A career woman to the world, she suffered beatings at home

She earned more than him, thought her love could stop his physical and verbal abuse

Sujata Rajpal | Posted on 28 Dec 2016
Time to read: 3 min
Difference in my Professional and Personal life | Bonobology

Relations don’t go sour overnight. I didn’t wake up one morning and decide that I couldn’t live with a monster of a husband for whom I was just a maid to take care of his physical needs and suffer beatings without a whimper. He expected me to do all chores single-handedly. No servant would work in our house for long because of his bad temper. My day would start at 4.30 a.m.: clean the house, lay everything ready for him neatly on the bed including his socks, shoes, wallet, clothes, make breakfast and lunch for three of us (those days his younger brother lived with us) and then rush to office by 8.15. In the evening, it was the same routine. And if I frowned, I was a bad wife. Once when I asked my brother-in-law to wash dishes after dinner, the complaint reached my mother-in-law the very next day. ‘How can you ask your brother-in-law to wash dishes?’ she shouted over the phone.

Now when I look back at my nine years of relationship with my ex-husband (seven years of marriage and two years of courtship) I realise financial independence is not the deciding factor to call it quits, it is actually what gives courage to do so.

I worked as an HR executive in a company, am more educated than him, earned more than him, but I stayed in an abusive marriage believing one day it would all be fine, the way it happens in Hindi movies. It took me seven years to gather courage to say enough is enough, I won’t take it anymore.

This relationship was doomed even before it began, but I failed to see the signs because I was madly in love with him and believed that my love for him would transform him. Once before marriage when I was cooking for him, we had an argument and he got so angry with me that he grabbed the tava and threw it at me. It just missed my foot.  My parents were not happy with the alliance due to our age difference (he is seven years older than me) and his small-town background, but they gave in for my sake.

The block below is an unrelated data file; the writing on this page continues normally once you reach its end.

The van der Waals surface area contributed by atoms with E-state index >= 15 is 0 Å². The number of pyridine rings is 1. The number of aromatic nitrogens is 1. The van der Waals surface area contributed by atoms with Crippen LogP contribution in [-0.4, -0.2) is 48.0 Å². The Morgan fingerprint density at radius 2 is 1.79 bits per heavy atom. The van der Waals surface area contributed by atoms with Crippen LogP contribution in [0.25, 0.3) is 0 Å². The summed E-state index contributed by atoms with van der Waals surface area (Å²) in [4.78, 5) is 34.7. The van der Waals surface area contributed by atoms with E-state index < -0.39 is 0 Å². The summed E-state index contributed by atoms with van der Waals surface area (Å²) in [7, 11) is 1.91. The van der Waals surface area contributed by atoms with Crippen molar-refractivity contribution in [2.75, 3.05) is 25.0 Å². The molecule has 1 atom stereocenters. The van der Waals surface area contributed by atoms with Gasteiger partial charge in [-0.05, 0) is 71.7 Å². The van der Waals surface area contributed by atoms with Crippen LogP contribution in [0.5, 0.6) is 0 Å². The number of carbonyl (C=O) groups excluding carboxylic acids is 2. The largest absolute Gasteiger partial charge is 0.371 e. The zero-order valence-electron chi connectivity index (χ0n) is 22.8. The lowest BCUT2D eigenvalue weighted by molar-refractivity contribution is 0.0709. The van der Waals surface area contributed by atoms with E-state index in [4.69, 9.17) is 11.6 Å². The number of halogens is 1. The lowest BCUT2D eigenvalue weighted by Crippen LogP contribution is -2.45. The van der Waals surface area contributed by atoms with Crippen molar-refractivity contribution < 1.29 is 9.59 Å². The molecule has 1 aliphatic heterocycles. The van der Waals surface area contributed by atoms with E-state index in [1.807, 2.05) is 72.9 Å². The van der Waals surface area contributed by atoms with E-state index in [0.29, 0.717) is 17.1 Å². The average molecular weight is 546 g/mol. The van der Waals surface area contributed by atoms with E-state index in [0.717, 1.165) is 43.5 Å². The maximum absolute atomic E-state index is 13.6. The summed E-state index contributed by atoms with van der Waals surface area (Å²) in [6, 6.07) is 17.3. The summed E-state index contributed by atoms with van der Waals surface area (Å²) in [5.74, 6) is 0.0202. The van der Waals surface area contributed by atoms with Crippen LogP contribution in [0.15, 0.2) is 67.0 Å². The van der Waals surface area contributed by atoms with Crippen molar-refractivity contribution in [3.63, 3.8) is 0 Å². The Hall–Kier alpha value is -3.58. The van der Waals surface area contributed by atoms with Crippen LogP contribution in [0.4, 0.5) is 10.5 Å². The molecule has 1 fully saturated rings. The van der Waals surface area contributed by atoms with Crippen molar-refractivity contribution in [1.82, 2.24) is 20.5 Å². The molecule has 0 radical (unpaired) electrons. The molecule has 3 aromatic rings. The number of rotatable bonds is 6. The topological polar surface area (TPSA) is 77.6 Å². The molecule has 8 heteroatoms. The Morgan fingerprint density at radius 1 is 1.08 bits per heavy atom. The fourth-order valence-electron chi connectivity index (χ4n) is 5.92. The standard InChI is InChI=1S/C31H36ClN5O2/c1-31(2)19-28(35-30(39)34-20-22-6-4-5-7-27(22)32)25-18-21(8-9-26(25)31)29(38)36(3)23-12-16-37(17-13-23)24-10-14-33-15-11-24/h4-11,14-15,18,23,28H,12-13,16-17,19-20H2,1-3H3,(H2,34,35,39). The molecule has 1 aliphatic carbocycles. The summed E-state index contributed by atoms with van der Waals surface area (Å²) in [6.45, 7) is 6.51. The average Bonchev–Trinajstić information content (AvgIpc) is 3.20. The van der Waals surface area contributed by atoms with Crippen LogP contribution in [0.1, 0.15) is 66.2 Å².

We were two different personalities, with neither of us willing to change. The main issue was his temper. He needed no provocation to start abusing and hitting me. It could start with something as trivial as no salt in the dal. He wouldn’t control his temper and I wasn’t ready to shed tears in silence. I would shout back whenever I thought he was unreasonable. I couldn’t hit him, because he was physically stronger. He hated that I didn’t want to succumb. “Shut up, don’t open your mouth in front of me,” he would shout every time there was a squabble.

But I was not brought up to be subservient to a husband under all circumstances. I was raised to be an independent girl with opinions.

Thinking he would mend his ways, I decided to start a family, but after our daughter was born, he was back to his old ways. His nasty temper was the deal breaker. How much is too much in a marriage? How much can a woman take? While I was still wondering how much longer I could continue in such a relationship, I learnt that he was having an affair.

Fortunately, the only harassment in the divorce proceedings was to make him agree to the terms, as he didn’t mind living separately without a divorce, but I wasn’t ready for that. I wanted a legal end to my torture. Initially, the counsellor tried to convince us to rethink for the sake of our two-year-old daughter, but when he started shouting at the counsellor, he gave up. He understood how difficult it must be for me to live with such a man.

Now I live above my parents’ house, so I’m independent but have family support. It’s been a year since the divorce. I’m beginning to live my life the way I always wanted. Before marriage, I loved baking but couldn’t follow my passion because of marital discord. Now, along with my full-time job, I am also taking orders for baked goods. Life is peaceful and there is hope. I feel like a complete person.

(As told to Sujata Rajpal)

 

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